In the Genesis narrative, the word “light” (אור/ohr) is mentioned five times in the process of its formation. As a reference to that hidden light, we also find the word “ohr” five times in this week’s Torah portion. The light of the menorah also represents the light of the Torah and its wisdom, as the Talmud says: “the one who wants to be wise should face south” (Bava Basra 25b) for that is where the menorah was placed (Maharsha).

This wisdom, a consequence of the original light, is alluded to in the letter aleph (HaTzvi V’ Hatzadik) as the verse says (Job 33:33)  וַאֲאַלֶּפְךָ֥ כְמָֽה. The letter aleph “א“ is formed with two pairs of a yud and a vuv – יוי – one on top and one on the bottom (Megaleh Amukos 164) having a numerical value of 32 and corresponding to the 32 paths of wisdom and the heart (lev לב), the source of this understanding.

Moses had a light that shone from his face, and according to Tikunei Zohar (Genesis 36b), it originated in the light from the garden. Moses achieved this by correcting the sin of Adam and replacing the ohr (skin עור) with ohr (light אור) restoring the prelapsarian partnership with G-d. 

The Israelites had also acquired an elevated level, above the natural physical order, and were sustained by the mana. However, when they asked for meat, they no longer wanted to subside in such a spiritual plane and desired more physicality. They lowered themselves and created a separation from G-d, just as Adam and Eve did in the garden; desiring the desire for choice.

It is in this moment that Moses, as their teacher, feels the absence of this light and the subsequent weight of carrying the people without the same Divine assistance (R’ Vulli). The word for “found” in the phrase “Why haven’t I found favor in your eyes –וְלָמָּה לֹא-מָצָתִי חֵן בְּעֵינֶיךָ ” is missing the aleph (Iben Ezra). It was the people’s desire for meat that once again forced the exchange of the light for skin, and is alluded to in the word following “grace” “eynecha” literally “your eyes” but also meaning “your letter ע” (Yeytev Lev).

Having grace makes it easier for others to become close to us, and for us to be close to others. Knowing with certainty that G-d expects us to take care of one another, makes the desire for anything else no longer an option to choose from. While the work is still challenging, it is not burdensome. Feeling this partnership with G-d reminds us that with G-d’s help, nothing is impossible.

 

By R. Mike Moskowitz.

 

As Shavuot approaches…

As Shavuot approaches, pick up a copy of In the Light of Peace —  poems exploring liturgy, lifecycles, relationship with each other and with our Source — edited by Leiah Rubin Bowden with Abby Lynn Bogomolny, Sally Churgel, and Rita Rapoport Rowan.

And if you’re using the poems in this volume as part of your own spiritual practice or communal life, let us know how you’re using them and how they work for you!

Graceful Flags / Graceful Masculinity: Bamidbar

Part of a periodic Torah series on graceful masculinity and Jewish values.

אִישׁ עַל-דִּגְלוֹ בְאֹתֹת לְבֵית אֲבֹתָם, יַחֲנוּ בְּנֵי יִשְׂרָאֵל:  מִנֶּגֶד, סָבִיב לְאֹהֶל-מוֹעֵד יַחֲנוּ.

The Children of Israel shall encamp, each man at his banner according to the signs of their father’s house, at a distance surrounding the Tent of Meeting shall they encamp. (Bamidbar 2:2)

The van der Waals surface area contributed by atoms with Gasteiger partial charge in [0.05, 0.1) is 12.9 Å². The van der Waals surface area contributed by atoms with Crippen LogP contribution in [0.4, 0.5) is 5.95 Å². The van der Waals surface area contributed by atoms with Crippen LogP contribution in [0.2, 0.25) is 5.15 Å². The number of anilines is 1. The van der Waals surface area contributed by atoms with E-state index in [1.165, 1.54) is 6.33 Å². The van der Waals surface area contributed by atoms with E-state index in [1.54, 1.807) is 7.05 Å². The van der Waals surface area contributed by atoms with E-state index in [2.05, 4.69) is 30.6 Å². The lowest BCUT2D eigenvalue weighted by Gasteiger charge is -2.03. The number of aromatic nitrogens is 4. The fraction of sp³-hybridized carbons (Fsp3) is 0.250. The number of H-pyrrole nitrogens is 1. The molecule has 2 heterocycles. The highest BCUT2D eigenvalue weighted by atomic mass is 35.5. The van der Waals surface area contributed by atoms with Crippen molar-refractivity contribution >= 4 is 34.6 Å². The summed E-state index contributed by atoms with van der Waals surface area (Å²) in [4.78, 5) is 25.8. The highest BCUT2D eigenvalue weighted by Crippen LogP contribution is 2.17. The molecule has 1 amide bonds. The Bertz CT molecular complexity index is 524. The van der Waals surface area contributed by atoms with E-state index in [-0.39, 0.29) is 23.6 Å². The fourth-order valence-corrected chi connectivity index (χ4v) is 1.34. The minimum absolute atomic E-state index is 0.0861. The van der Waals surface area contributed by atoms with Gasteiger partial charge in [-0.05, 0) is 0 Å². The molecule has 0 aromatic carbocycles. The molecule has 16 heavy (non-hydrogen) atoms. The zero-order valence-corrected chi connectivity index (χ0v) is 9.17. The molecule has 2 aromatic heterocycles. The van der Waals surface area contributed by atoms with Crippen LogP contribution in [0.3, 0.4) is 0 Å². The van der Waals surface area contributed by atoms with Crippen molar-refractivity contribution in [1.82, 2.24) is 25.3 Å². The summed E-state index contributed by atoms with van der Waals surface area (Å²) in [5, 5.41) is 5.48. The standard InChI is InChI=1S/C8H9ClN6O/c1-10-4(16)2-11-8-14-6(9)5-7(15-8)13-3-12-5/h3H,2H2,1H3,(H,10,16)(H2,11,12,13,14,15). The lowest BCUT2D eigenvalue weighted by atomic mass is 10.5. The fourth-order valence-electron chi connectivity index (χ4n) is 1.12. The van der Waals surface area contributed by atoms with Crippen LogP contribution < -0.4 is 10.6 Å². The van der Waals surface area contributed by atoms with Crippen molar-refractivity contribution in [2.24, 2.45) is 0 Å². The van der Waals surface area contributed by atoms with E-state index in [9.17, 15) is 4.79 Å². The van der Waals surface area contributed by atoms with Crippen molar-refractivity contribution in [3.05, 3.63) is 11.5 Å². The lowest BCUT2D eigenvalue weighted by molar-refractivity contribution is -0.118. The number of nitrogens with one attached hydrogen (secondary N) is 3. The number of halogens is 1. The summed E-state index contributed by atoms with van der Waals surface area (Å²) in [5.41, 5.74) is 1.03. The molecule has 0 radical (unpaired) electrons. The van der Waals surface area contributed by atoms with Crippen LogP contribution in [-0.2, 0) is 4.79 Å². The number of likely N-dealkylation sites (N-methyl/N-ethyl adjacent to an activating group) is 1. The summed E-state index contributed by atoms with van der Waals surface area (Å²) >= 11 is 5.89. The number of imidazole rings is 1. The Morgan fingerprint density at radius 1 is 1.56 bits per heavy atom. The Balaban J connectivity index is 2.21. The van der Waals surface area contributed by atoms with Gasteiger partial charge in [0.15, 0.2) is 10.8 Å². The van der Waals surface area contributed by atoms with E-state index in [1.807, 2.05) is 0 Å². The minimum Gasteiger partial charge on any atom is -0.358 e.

Our collective pursuit of unity requires the expansion of our individual identities, not an erasure of them. These forty nine days of counting the Omer correspond to the forty nine different ways that Moshe expounded on the Torah and encourage us to harvest the good that exists in the paths of others as a way of advancing our own development. The Medresh (Bamidbar Rabbah 2:3) finds support for this from the verse (Song of Songs 2:4) “[G-d] brought me to the banquet room and [G-d’s] banner of love was over me -הֱבִיאַ֙נִי֙ אֶל־בֵּ֣ית הַיָּ֔יִן וְדִגְל֥וֹ עָלַ֖י אַהֲבָֽה׃”. Banner / ודגלו has a numerical value of forty nine, an allusion to the various pairings of attributes – מדה – (also 49) with each other.

We are taught (Sanhedrin 90a) that all of G-d’s attributes are applied measure for measure – Midah K’neged Midah שכל מדותיו של הקב”ה מדה כנגד מדה. The Code of Jewish Law, (428:4) instructs us to always read this portion before Shavuot and it is seen as part of our preparation for the annual re-experiencing of Mt Sinai. The Munkatcher Rebbe points out the word “Neged” is a reference to the giving of the Torah (Exodus 19:2) where Israel was “opposite the mountain.” Neged is a contranym, a word that has contradicting meanings, and here means both corresponding to and also in opposition.

We first find this when G-d forms a “helpmate” – ezer k’negdo – for Adam (Genesis 2:18). The Talmud (Yevamos 63a), sees this strange phrase as conditional: if one is worthy, then they will have a partner; if not – an opponent.

Rashi also deploys this word “k’neged’ to describe the arrangement of the different tribes that Bilam observes when he comes to curse the people of Israel (Numbers 24:2). However, when he sees “the openings of the tents were not aligned/k’neged to each other” (and therefore there is privacy between them) he offers the blessing of Ma Tovu – “How goodly are your tents.”

R’ Asher Rapshitz (Ohr Yeshie) explains that each one of us has a unique “opening” to spiritual practice. He understands the obligation to ask ourselves “when will my actions reach those of my ancestors Abraham, Isaac, and Jacob?” (Tana D’bei Eleyahu) not to mean that we should try to imitate our ancestors and simply act as they did, but just as our forefathers were each unique and brought new attributes to Divine service like kindness and strength, so too should we bring a new blend of ourselves.